I do love a good guide book. For this holiday I bought one of the Footprint travel guides
for the Dordogne and Lot, written by Michael Pauls and Dana Facaros. Their style of writing really appealed, giving just the right amount of information to help make sightseeing that bit easier. On their recommendation we set off on our second morning to visit La Roque Gageac. They were right, it was a stunning village, with a line of classic Perigourdin buildings squeezed into a single row along the river. The setting was made all the more dreamy with warm sunshine and a slurpy ice-cream which was just the thing before our trip on the traditional gabarre riverboat.
We had paid for our tickets at the booth and they were marked with the word Anglais so the chap on the boat would know to give us some headphones for the English commentary. Now there’s one thing I’m bloody good at and that’s a decent French-sounding Bonjour. I have no idea why it sounds so authentic but it’s definitely not a British “Bon-joo-er”, more a guttural, speedy Gallic “Bon-jur”. It gets me into all kinds of trouble in restaurants and hotels when French people assume I’m “Le Real Thing” and bombard me with a whole load of French I have no hope of understanding. Getting on the boat that morning was no exception. A rather attractive, rugged monsieur helped me embark; as I said Bonjour and handed over our English tickets, he was stopped in his tracks.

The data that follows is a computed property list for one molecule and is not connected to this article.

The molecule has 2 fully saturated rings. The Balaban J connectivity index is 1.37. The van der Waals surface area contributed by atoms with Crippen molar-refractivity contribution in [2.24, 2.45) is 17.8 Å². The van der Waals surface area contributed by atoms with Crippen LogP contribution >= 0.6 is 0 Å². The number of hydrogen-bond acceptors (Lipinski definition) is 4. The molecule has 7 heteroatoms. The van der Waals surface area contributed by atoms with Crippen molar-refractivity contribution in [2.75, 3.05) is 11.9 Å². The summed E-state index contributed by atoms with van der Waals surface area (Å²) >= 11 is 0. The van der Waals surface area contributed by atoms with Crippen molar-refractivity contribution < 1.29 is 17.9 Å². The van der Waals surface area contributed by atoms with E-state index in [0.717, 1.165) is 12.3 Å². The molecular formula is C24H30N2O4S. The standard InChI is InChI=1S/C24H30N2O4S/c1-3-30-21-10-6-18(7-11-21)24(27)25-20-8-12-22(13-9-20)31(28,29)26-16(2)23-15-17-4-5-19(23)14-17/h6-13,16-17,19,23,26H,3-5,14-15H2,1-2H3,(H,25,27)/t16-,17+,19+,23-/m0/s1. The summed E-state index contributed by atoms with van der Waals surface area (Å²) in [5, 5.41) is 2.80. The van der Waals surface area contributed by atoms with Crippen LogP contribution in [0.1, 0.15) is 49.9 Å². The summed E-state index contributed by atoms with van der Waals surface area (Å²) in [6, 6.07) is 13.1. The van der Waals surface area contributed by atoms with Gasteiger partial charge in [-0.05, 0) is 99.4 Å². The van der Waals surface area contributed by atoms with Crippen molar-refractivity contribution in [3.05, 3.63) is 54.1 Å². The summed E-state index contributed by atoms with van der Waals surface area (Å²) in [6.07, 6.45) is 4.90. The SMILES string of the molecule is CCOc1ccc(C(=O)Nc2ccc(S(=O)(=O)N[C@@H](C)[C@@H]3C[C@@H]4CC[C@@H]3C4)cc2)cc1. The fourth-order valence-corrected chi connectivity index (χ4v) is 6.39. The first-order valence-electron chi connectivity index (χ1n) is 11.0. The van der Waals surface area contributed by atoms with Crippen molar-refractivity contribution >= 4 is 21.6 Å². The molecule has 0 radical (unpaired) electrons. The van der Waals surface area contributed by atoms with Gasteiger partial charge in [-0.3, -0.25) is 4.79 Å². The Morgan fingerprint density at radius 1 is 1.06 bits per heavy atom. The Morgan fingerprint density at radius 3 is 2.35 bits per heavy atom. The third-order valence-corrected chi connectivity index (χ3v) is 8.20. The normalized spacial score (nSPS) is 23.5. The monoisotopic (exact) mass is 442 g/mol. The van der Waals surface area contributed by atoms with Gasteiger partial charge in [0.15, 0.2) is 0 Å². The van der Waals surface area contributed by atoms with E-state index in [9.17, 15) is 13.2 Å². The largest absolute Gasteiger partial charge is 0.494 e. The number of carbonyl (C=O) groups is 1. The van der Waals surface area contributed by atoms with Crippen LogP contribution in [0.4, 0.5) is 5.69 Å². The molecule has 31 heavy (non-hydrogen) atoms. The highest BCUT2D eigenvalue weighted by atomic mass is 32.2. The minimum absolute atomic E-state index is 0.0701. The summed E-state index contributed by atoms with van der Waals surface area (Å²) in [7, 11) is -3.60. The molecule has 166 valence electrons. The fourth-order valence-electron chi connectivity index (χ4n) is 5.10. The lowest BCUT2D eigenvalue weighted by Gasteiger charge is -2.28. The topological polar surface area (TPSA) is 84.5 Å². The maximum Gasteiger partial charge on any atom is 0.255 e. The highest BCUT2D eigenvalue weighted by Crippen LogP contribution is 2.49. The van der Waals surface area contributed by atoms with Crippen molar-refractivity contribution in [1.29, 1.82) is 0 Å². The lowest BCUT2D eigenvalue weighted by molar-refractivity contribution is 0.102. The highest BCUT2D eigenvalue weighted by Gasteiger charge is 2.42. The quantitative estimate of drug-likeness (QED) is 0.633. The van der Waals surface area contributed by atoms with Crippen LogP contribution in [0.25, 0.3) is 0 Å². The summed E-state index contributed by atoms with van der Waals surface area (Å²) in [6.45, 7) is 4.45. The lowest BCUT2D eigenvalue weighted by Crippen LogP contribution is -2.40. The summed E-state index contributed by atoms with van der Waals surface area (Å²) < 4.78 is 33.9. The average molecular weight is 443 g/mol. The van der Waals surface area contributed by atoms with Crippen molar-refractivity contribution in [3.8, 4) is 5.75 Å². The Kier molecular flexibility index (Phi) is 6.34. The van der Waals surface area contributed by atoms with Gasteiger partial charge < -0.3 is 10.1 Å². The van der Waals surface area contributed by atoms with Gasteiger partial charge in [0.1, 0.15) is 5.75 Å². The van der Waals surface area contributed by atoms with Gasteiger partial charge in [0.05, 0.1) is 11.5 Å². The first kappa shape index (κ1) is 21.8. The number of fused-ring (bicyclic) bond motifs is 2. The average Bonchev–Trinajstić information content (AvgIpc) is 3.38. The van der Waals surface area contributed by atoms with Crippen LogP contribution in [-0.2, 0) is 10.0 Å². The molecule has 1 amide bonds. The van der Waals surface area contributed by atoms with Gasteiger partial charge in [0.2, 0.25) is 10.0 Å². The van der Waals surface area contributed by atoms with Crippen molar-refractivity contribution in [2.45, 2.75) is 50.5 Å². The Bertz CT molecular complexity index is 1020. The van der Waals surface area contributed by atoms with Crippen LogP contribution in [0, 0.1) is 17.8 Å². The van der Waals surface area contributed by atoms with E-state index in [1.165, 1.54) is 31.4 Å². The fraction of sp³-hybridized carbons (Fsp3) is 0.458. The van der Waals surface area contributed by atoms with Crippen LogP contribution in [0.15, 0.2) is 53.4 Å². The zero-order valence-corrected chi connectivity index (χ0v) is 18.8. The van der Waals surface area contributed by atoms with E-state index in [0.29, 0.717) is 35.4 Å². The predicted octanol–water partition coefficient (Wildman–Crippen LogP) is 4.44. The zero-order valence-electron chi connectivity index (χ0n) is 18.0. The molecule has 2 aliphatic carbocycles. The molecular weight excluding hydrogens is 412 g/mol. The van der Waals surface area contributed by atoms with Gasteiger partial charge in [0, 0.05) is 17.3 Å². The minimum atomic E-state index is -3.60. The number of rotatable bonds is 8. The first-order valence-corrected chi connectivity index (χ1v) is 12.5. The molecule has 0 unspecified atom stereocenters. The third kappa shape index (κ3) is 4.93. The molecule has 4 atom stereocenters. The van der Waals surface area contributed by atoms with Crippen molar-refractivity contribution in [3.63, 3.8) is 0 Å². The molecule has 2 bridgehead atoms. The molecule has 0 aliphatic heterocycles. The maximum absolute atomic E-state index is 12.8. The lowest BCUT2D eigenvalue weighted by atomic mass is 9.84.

“Mais, you are not French?”
“But your accent, Madame, eet eez so good”.
“Oh, Monsieur, eet ees nothing. I know a leetle French, un peu…”
At this point, as we were both shrugging and flirting, I felt a definite propulsion from behind as my spoilsport husband felt it was his duty to move the queue along.
“He thought I was French”, I giggled, as I drifted towards our seats.
“You mean you fell for all that flannel?”, countered a smirking husband.
“Was not flannel!”
Tired but content following our day exploring the Dordogne Valley, we headed home by the scenic route and I spotted an orchard.
“I wonder what they are growing there?” I said as I pointed the trees out to Dougie.
“Oh they’re apples, or maybe pears, or plums…..peaches?”
“You don’t know, do you?
“Well thank you for that, Mr Del Monte….”